You are here:

New research highlights the benefits of art therapy using military museum collections

Latest Stories

Our Head of Research Prof Dominic Murphy and Senior Art Therapist Jan Lobban have published a new research paper highlighting the effectiveness of using military museum items in art therapy sessions for veterans with mental health problems.

Titled ‘Military museum collections and art therapy as mental health resources for veterans with PTSD’, the paper has been published in the International Journal of Art Therapy.

In 2019, Combat Stress and Hampshire Cultural Trust collaborated to provide art therapy groups for veterans with PTSD. Each session involved looking at specific items from the museum’s collection, making a creative response through image-making or creative writing; and then discussing their ideas.

Although military experiences were the cause of the veterans’ mental health problems, and traumatic memories were stirred by the museum items, the sessions created a sense of belonging to help tackle the isolating effects of PTSD. Veterans were also able to tap into their military expertise and knowledge in a way that counter-balanced the weight of their distressing memories of military experiences. This was found to have a positive impact on their wellbeing.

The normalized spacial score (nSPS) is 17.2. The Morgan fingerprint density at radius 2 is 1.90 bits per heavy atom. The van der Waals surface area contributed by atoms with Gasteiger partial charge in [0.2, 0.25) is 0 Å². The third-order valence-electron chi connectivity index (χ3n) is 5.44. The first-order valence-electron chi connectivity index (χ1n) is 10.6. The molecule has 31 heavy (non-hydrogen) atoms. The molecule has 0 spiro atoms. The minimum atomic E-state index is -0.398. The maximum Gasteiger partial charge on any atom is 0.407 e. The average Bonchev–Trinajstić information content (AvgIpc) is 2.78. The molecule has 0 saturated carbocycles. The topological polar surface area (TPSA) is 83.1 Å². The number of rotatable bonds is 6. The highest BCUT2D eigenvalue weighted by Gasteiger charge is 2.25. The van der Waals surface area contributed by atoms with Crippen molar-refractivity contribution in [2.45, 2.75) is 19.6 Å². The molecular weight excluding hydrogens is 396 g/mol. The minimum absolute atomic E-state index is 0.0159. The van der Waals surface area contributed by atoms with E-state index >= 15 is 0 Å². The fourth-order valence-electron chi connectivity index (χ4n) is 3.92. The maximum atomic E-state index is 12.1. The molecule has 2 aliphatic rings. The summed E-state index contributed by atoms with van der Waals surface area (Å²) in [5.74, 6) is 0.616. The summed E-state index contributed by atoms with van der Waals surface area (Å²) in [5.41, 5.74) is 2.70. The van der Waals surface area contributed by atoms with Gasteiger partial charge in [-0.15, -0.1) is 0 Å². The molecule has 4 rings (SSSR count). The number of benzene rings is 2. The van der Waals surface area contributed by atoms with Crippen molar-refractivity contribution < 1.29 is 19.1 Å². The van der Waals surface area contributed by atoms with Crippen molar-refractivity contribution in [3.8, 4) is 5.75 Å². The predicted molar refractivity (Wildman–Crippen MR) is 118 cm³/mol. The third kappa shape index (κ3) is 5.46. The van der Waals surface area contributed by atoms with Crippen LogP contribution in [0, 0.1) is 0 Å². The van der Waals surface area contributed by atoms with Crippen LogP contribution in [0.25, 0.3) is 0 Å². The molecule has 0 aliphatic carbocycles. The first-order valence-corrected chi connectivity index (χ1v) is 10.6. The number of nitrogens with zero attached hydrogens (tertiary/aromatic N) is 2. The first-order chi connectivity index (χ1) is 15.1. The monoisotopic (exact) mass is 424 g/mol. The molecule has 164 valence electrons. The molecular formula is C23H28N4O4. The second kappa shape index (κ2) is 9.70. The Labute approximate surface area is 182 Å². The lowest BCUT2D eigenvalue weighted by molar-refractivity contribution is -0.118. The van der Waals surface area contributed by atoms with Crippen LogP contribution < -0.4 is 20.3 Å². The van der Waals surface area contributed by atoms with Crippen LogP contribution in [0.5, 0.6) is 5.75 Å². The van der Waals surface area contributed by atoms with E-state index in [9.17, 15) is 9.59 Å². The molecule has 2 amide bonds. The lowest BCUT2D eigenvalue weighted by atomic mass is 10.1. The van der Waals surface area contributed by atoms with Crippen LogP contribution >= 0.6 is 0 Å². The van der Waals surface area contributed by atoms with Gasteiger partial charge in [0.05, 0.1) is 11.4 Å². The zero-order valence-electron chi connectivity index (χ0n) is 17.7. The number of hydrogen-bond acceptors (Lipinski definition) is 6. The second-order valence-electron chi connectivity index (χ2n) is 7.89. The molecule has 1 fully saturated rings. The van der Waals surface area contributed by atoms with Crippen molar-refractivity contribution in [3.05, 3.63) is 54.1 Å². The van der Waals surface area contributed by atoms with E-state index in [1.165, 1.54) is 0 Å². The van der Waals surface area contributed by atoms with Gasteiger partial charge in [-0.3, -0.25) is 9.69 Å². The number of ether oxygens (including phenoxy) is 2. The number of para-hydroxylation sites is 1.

Due to the Covid-19 pandemic, the group sessions moved to an online platform and digital art therapy was found to be equally effective. It will be used in the future to involve veterans who cannot physically attend groups due to distance or agoraphobia.

Jan said: “It is a great privilege to have our paper accepted for publication in a special edition of the International Journal of Art Therapy.

“The study is a contribution towards increasing awareness of the potential of military cultural heritage as a mental health resource for veterans with PTSD. The evidence suggests that participants experienced a sense of belonging which promoted self-confidence and enabled social interaction.

“Given the current restrictions due to the pandemic, we were pleased to find that this was the case both when the sessions were museum-based or when held digitally.”

The full research paper will be available shortly.